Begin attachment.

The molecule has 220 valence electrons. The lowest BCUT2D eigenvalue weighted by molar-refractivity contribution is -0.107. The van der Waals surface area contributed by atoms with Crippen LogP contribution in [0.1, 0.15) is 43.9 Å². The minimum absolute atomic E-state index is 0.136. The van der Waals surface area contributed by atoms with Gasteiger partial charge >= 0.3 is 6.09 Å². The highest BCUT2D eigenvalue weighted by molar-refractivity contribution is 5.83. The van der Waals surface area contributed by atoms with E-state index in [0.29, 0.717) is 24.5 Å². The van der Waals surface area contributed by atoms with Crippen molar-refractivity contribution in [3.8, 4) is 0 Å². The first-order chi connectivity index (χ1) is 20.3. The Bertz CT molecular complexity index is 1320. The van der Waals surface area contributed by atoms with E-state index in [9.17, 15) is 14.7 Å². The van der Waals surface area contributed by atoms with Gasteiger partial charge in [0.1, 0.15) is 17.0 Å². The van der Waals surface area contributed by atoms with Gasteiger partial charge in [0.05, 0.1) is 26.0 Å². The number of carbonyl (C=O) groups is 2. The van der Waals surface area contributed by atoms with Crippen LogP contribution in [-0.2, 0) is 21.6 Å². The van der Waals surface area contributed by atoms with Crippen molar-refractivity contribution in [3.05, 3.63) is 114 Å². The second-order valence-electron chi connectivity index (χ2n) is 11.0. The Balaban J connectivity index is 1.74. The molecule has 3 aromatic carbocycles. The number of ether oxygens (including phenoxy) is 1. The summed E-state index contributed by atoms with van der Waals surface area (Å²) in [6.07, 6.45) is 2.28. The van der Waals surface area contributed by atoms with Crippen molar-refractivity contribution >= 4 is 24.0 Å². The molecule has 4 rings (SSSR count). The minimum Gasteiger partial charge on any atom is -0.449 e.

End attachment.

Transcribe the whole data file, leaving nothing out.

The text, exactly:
The molecule has 220 valence electrons. The lowest BCUT2D eigenvalue weighted by molar-refractivity contribution is -0.107. The van der Waals surface area contributed by atoms with Crippen LogP contribution in [0.1, 0.15) is 43.9 Å². The minimum absolute atomic E-state index is 0.136. The van der Waals surface area contributed by atoms with Gasteiger partial charge >= 0.3 is 6.09 Å². The highest BCUT2D eigenvalue weighted by molar-refractivity contribution is 5.83. The van der Waals surface area contributed by atoms with E-state index in [0.29, 0.717) is 24.5 Å². The van der Waals surface area contributed by atoms with Crippen molar-refractivity contribution in [3.8, 4) is 0 Å². The first-order chi connectivity index (χ1) is 20.3. The Bertz CT molecular complexity index is 1320. The van der Waals surface area contributed by atoms with E-state index in [9.17, 15) is 14.7 Å². The van der Waals surface area contributed by atoms with Gasteiger partial charge in [0.1, 0.15) is 17.0 Å². The van der Waals surface area contributed by atoms with Gasteiger partial charge in [0.05, 0.1) is 26.0 Å². The number of carbonyl (C=O) groups is 2. The van der Waals surface area contributed by atoms with Crippen LogP contribution in [-0.2, 0) is 21.6 Å². The van der Waals surface area contributed by atoms with Crippen molar-refractivity contribution in [3.05, 3.63) is 114 Å². The second-order valence-electron chi connectivity index (χ2n) is 11.0. The Balaban J connectivity index is 1.74. The molecule has 3 aromatic carbocycles. The number of ether oxygens (including phenoxy) is 1. The summed E-state index contributed by atoms with van der Waals surface area (Å²) in [6.07, 6.45) is 2.28. The van der Waals surface area contributed by atoms with Crippen molar-refractivity contribution >= 4 is 24.0 Å². The molecule has 4 rings (SSSR count). The minimum Gasteiger partial charge on any atom is -0.449 e.